The Road Ahead : June 2013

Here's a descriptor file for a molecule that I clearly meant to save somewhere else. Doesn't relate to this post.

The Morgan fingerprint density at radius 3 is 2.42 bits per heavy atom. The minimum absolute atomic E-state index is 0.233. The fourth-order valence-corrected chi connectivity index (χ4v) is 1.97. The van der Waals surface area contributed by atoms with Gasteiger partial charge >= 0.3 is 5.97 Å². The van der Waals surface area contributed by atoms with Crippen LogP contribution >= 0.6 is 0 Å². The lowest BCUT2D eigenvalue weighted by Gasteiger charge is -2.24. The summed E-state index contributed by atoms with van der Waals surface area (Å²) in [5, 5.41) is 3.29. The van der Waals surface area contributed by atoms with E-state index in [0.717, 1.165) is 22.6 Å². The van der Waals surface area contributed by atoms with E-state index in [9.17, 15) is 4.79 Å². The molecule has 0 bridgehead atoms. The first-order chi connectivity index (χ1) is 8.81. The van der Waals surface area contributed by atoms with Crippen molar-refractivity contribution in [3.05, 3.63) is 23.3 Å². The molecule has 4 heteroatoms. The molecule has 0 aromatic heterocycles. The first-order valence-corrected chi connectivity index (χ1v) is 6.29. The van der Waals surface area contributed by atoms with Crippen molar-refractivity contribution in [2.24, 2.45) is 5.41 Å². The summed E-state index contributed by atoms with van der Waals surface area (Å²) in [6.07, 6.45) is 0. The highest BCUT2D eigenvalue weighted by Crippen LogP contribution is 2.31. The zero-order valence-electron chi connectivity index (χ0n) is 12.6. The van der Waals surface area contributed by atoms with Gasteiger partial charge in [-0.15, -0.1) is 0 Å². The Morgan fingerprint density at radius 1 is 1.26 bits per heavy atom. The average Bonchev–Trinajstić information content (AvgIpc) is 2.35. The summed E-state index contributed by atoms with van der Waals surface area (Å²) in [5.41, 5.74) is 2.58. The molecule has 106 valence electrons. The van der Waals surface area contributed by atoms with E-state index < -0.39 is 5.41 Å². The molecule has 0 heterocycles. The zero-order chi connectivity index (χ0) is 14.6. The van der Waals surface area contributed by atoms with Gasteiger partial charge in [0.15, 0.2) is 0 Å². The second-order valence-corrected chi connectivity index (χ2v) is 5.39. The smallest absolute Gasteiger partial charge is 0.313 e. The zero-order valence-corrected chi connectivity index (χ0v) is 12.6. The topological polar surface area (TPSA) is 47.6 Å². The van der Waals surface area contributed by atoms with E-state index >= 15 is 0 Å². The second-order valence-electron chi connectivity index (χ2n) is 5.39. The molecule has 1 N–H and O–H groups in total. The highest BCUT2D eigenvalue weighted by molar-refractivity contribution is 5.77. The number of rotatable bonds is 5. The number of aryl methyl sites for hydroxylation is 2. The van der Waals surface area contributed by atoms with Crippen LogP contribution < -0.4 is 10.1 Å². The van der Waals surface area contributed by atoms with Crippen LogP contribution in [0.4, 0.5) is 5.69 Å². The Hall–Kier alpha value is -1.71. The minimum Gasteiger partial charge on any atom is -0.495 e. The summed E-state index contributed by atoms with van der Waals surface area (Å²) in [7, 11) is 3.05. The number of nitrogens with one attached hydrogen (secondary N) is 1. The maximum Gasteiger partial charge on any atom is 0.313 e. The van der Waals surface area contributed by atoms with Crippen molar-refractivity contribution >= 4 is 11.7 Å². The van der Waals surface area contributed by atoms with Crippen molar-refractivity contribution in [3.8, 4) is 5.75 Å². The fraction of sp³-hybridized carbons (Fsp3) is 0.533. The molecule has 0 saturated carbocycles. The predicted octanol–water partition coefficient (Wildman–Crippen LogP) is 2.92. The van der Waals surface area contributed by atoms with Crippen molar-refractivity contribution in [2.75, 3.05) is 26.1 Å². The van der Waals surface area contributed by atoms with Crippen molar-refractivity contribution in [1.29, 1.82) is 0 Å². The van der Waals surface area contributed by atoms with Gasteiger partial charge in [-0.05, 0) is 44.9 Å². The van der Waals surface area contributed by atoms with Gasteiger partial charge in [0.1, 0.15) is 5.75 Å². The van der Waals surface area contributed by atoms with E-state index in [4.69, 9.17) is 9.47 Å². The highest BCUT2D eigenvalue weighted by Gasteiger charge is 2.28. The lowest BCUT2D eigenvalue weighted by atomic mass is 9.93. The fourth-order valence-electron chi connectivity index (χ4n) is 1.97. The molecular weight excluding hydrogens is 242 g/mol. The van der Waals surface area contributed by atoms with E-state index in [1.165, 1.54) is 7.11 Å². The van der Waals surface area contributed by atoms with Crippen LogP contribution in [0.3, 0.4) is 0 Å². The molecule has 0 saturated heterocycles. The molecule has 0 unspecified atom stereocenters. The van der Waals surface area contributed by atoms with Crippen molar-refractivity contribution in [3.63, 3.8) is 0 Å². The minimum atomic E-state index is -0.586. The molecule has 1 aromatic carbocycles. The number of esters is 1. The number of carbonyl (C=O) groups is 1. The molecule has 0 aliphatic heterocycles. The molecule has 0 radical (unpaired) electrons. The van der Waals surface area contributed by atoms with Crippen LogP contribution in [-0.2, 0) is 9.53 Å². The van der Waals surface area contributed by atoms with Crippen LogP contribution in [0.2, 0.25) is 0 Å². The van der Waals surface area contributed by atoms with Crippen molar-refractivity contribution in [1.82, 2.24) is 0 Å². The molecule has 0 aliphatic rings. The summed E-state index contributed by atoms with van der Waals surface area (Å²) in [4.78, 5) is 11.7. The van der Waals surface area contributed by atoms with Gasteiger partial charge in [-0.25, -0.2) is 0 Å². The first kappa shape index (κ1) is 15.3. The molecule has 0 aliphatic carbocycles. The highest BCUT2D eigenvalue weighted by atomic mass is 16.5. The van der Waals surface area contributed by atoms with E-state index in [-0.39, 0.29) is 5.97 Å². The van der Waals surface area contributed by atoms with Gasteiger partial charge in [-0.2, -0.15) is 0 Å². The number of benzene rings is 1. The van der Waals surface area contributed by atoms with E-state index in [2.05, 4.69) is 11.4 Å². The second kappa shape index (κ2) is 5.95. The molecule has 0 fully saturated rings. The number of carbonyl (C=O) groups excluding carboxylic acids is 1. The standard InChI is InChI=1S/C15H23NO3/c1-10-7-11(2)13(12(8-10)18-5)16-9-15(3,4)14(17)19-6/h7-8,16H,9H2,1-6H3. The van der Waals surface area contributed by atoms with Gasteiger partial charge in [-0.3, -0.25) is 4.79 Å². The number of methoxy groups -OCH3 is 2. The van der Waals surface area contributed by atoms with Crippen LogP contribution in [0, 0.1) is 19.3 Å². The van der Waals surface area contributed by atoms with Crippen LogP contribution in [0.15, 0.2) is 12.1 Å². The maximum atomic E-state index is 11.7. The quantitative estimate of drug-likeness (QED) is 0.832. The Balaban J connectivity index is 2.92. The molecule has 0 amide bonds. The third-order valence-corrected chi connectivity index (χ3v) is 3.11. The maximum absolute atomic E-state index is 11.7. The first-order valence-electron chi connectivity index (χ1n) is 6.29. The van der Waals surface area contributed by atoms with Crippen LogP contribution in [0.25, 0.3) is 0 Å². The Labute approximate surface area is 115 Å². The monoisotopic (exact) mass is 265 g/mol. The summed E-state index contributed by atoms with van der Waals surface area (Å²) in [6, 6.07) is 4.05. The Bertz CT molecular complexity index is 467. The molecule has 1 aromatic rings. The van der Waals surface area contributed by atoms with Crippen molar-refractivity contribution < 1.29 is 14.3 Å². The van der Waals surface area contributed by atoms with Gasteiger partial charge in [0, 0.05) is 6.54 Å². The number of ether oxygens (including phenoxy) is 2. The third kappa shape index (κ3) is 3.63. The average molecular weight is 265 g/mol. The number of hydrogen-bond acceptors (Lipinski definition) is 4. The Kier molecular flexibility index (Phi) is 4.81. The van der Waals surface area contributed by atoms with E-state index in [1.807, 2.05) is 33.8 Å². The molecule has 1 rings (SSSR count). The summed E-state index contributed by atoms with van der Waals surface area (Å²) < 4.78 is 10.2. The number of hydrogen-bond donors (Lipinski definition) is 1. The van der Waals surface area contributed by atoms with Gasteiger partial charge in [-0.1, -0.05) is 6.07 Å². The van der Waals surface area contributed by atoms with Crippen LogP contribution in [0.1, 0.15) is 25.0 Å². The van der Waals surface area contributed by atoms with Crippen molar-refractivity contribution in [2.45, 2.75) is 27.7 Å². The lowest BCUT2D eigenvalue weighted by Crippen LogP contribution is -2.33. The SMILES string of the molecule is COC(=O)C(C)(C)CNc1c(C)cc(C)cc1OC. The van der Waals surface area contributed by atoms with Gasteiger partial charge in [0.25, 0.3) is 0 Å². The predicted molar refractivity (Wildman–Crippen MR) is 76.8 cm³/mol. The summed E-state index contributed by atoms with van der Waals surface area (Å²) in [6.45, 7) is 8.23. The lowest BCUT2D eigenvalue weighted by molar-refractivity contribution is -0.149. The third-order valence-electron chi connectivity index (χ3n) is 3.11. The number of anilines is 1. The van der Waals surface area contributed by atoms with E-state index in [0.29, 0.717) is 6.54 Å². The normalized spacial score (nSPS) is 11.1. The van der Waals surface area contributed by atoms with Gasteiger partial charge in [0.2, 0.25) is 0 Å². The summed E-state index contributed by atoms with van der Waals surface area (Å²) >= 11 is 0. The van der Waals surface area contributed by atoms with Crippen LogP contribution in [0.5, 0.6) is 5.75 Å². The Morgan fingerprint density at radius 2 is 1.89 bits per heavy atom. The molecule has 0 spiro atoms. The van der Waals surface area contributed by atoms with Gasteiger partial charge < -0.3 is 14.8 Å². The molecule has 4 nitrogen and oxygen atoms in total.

ROADAHEAD.COM.AU 46 THE ROAD AHEAD JUN/JUL 2013 on price, the Hyundai offers best warranty and cheapest capped price servicing and insurance premium, backed up by second-best residual (40 percent) and second-lowest ADR combined fuel consumption of 6.8 litres/100km on 91 RON unleaded (an average of 8.5 on test). The smallest in width, length and height translates into the tightest overall on interior and cargo space, particularly in the rear. This is offset, at least partially, by Veloster being purely a four-seater. And while it might lack the ease of access and egress of its five- door rivals, having a door on the rear left is handier than you might think. The driver's 'work station' is relatively comfortable and functional, thanks to front sports seats with powered adjustment and lumbar. All controls and switchgear are easy to access and understand and, for those that like the feel of wind in their hair, there's a powered, sliding sunroof. As the most powerful (150kW @ 6000rpm) and torquey (265Nm @ 1750-4500rpm) -- yet lightest (1265kg) -- on test, we are a bit puzzled why the Hyundai was bettered fractionally by the Alfa over our standing acceleration tests. While the former felt quicker, our Datron recording system's numbers said different. However, put the right foot down in third gear, power on, and the SR uses its ample torque to good use in posting markedly best in-gear acceleration times (from 50-80 and 60-100km/h). Somewhat enigmatically, it rides more like a Euro sports car than the Alfa and Astra on anything other than smooth hot mix. Read that as too firm. And tyre rumble on coarse chip is intrusive. There's good grip, enabling Veloster to corner flat, fast and hard, but it's less responsive to change of direction than the Alfa. The steering is well- weighted, if a little artificial in feel, and for stopping performance, there's little between it and Giulietta. OPEL ASTRA SPORT The Opel's Manufacturer's List Price (MLP) is $1500 dearer than the Hyundai, but when optioned with FlexRide adaptive chassis control system ($2000), 19" wheels ($1000), premium forward lighting pack ($2000) and premium paint ($695) -- as tested -- then that grows to a substantial $39,185. At 43 percent residual, Astra Sport can claim the least depreciation, and benefits from capped price servicing ($299 a time). An ADR combined cycle fuel figure of 7.0 litres/100km is fractionally the thirstiest, though on test the Opel matched Veloster's average of 8.5. The Opel feels solid, well-built and engineered, though the dash is comparatively busy with too many buttons and switches. By our measurements, it's best on front leg and rear headroom and has the longest and highest boot. Rear MOTORING | ROAD TEST leg room, though, is limited for other than children. There's plenty of powered adjustment to the front sports leather seats -- six-way for the driver and two-way for passenger -- plus lumbar support. The fronts also boast heating and cushion extenders. The Opel has less outright power (132kW @ 5500rpm) and torque (230Nm @ 2200rpm) than the Hyundai, carries more weight (1435kg) than the Alfa, and is a little more sedate than both when driven enthusiastically, but our acceleration tests show it can -- and does -- keep the other two honest. While not as sharp a tool as Giulietta, Astra is a competent handler, with no hint of histrionics when taken beyond its comfort zone. In many ways, it feels the most 'grown up' of all three cars. Astra shines when it comes to braking performance, proving comprehensively best on test in pulling up in an average of 21.4 metres from 80km/h -- more than two metres shorter than its rivals. No doubt the optional wheel and tyre package (235/40R19) helped, just as it might have assisted those impressive cornering thresholds. Ride comfort, despite these bigger 'boots', is a standout, but here also it's uncertain how much of a difference the optional FlexRide makes. Similar to the Hyundai, the steering feels as if it could do with providing more information on what the front wheels are doing.